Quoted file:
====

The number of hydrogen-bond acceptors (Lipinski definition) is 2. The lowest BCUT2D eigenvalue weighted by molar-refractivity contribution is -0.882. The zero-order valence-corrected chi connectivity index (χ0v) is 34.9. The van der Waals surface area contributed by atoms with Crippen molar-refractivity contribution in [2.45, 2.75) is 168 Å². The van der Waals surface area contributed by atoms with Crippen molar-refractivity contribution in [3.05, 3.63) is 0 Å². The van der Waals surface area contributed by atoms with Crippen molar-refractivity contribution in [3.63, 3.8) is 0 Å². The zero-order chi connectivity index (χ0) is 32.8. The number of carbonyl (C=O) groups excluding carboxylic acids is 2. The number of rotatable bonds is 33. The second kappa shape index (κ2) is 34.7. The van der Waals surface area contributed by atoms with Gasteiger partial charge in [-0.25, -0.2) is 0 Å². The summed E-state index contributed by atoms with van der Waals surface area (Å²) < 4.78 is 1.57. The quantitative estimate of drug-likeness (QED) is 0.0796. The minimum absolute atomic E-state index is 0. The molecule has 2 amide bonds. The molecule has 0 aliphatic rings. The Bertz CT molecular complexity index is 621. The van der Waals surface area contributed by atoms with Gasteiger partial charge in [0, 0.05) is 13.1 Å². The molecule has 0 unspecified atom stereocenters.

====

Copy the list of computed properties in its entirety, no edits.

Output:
The number of hydrogen-bond acceptors (Lipinski definition) is 2. The lowest BCUT2D eigenvalue weighted by molar-refractivity contribution is -0.882. The zero-order valence-corrected chi connectivity index (χ0v) is 34.9. The van der Waals surface area contributed by atoms with Crippen molar-refractivity contribution in [2.45, 2.75) is 168 Å². The van der Waals surface area contributed by atoms with Crippen molar-refractivity contribution in [3.05, 3.63) is 0 Å². The van der Waals surface area contributed by atoms with Crippen molar-refractivity contribution in [3.63, 3.8) is 0 Å². The zero-order chi connectivity index (χ0) is 32.8. The number of carbonyl (C=O) groups excluding carboxylic acids is 2. The number of rotatable bonds is 33. The second kappa shape index (κ2) is 34.7. The van der Waals surface area contributed by atoms with Gasteiger partial charge in [-0.25, -0.2) is 0 Å². The summed E-state index contributed by atoms with van der Waals surface area (Å²) < 4.78 is 1.57. The quantitative estimate of drug-likeness (QED) is 0.0796. The minimum absolute atomic E-state index is 0. The molecule has 2 amide bonds. The molecule has 0 aliphatic rings. The Bertz CT molecular complexity index is 621. The van der Waals surface area contributed by atoms with Gasteiger partial charge in [0, 0.05) is 13.1 Å². The molecule has 0 unspecified atom stereocenters.